I must open this review with the disclaimer that I was predisposed by my admiration for Smith’s work on the Battle of Champion Hill to be favorable to this work as well. Having said that I did find much to like about this book but also some to dislike. The opening chapters contained the necessary background information for proper understanding of the actions around Corinth but the reading was a bit tedious. Also (and this is a common complaint concerning military history books) I found a disappointing number of maps/ graphics to support the narrative. I expect that battle sequences should be accompanied by enough such material to make the written description clearer. This was not the case here. The 307 pages contained just eight such plates. Totally inadequate in my estimation for operations on such a grand scale.
With these negatives aside we can move to the things to like about this book. First and foremost some of these operations have not been covered in much detail before. The post-Shiloh campaign towards Corinth has often been described as almost glacial and without significant combat or consequences but this study reveals the command justifications, administrative details, personality conflicts, and meteorological circumstances that dictated the decision making during this period. Once thought of as a period of inaction this book reveals the true nature of a more frenetic time. While lacking in large scale combat the leadership interactions on both sides during this period make for an interesting study of command dynamics. The small action at Farmington, Mississippi also makes for interesting reading.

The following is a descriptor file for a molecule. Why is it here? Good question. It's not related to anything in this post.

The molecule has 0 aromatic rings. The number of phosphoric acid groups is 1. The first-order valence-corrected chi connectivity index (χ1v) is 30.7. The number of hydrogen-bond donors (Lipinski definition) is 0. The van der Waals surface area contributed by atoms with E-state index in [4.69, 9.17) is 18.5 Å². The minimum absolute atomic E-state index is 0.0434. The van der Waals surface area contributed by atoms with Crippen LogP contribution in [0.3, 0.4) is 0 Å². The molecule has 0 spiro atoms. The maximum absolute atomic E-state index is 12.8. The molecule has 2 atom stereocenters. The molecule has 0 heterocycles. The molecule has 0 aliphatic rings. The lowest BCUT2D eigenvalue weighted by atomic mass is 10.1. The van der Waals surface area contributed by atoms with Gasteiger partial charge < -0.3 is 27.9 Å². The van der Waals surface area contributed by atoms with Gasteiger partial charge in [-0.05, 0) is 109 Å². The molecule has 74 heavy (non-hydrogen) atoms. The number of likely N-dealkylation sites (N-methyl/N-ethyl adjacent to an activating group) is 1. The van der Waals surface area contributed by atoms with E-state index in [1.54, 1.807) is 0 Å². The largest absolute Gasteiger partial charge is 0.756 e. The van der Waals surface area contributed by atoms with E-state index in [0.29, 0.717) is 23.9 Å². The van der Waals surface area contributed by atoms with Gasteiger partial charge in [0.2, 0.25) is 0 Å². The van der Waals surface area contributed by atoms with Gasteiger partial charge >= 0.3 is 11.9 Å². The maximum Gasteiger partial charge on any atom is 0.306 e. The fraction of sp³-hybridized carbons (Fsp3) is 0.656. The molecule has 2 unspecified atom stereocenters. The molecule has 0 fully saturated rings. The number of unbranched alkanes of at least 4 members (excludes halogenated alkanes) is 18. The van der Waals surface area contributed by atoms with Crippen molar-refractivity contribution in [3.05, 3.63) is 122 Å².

The Battle of Corinth (Oct 3-4, 1862) is obviously the major military action of concern but it is not the highlight of this volume. In fact given the masterful work done on Champion Hill by this author I was somewhat disappointed by the 110 pages devoted to this horrific struggle. I found the new information concerning the movement to Corinth, siege, and occupation portions that sandwich the battle sequence the real value of this effort. As an overall summation I would say Smith’s work lacks the flowing style of Sears and the exacting detail of Cozzens but is a noteworthy accomplishment nonetheless. It has broken new ground on a long ignored aspect of the war. The information on the movement to, the operations around, and occupation Corinth by Union forces should excite the interest of any Civil War enthusiast. This is a must have volume, especially those who are particularly interested in the western theater of operations.